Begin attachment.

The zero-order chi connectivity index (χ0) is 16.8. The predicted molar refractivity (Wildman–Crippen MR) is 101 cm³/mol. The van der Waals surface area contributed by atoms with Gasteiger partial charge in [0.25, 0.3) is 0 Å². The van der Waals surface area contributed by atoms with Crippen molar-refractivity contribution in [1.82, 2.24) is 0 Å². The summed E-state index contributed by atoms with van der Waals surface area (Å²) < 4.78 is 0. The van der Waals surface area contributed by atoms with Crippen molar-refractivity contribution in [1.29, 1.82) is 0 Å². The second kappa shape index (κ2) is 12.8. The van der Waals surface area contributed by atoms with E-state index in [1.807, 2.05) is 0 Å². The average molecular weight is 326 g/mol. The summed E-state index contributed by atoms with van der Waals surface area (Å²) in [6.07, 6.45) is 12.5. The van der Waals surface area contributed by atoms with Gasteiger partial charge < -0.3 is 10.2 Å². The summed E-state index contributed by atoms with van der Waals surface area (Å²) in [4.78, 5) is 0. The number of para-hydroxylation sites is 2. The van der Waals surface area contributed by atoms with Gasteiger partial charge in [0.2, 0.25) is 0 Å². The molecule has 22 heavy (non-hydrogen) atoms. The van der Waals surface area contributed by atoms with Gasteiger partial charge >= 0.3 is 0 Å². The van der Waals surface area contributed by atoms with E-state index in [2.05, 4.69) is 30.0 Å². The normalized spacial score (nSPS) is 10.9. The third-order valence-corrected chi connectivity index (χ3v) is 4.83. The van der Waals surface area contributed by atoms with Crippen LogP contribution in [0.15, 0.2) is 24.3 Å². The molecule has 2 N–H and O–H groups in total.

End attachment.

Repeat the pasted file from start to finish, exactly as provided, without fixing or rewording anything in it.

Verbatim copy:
The zero-order chi connectivity index (χ0) is 16.8. The predicted molar refractivity (Wildman–Crippen MR) is 101 cm³/mol. The van der Waals surface area contributed by atoms with Gasteiger partial charge in [0.25, 0.3) is 0 Å². The van der Waals surface area contributed by atoms with Crippen molar-refractivity contribution in [1.82, 2.24) is 0 Å². The summed E-state index contributed by atoms with van der Waals surface area (Å²) < 4.78 is 0. The van der Waals surface area contributed by atoms with Crippen molar-refractivity contribution in [1.29, 1.82) is 0 Å². The second kappa shape index (κ2) is 12.8. The van der Waals surface area contributed by atoms with E-state index in [1.807, 2.05) is 0 Å². The average molecular weight is 326 g/mol. The summed E-state index contributed by atoms with van der Waals surface area (Å²) in [6.07, 6.45) is 12.5. The van der Waals surface area contributed by atoms with Gasteiger partial charge < -0.3 is 10.2 Å². The summed E-state index contributed by atoms with van der Waals surface area (Å²) in [4.78, 5) is 0. The number of para-hydroxylation sites is 2. The van der Waals surface area contributed by atoms with Gasteiger partial charge in [0.2, 0.25) is 0 Å². The molecule has 22 heavy (non-hydrogen) atoms. The van der Waals surface area contributed by atoms with Gasteiger partial charge >= 0.3 is 0 Å². The van der Waals surface area contributed by atoms with E-state index in [2.05, 4.69) is 30.0 Å². The normalized spacial score (nSPS) is 10.9. The third-order valence-corrected chi connectivity index (χ3v) is 4.83. The van der Waals surface area contributed by atoms with Crippen LogP contribution in [0.15, 0.2) is 24.3 Å². The molecule has 2 N–H and O–H groups in total.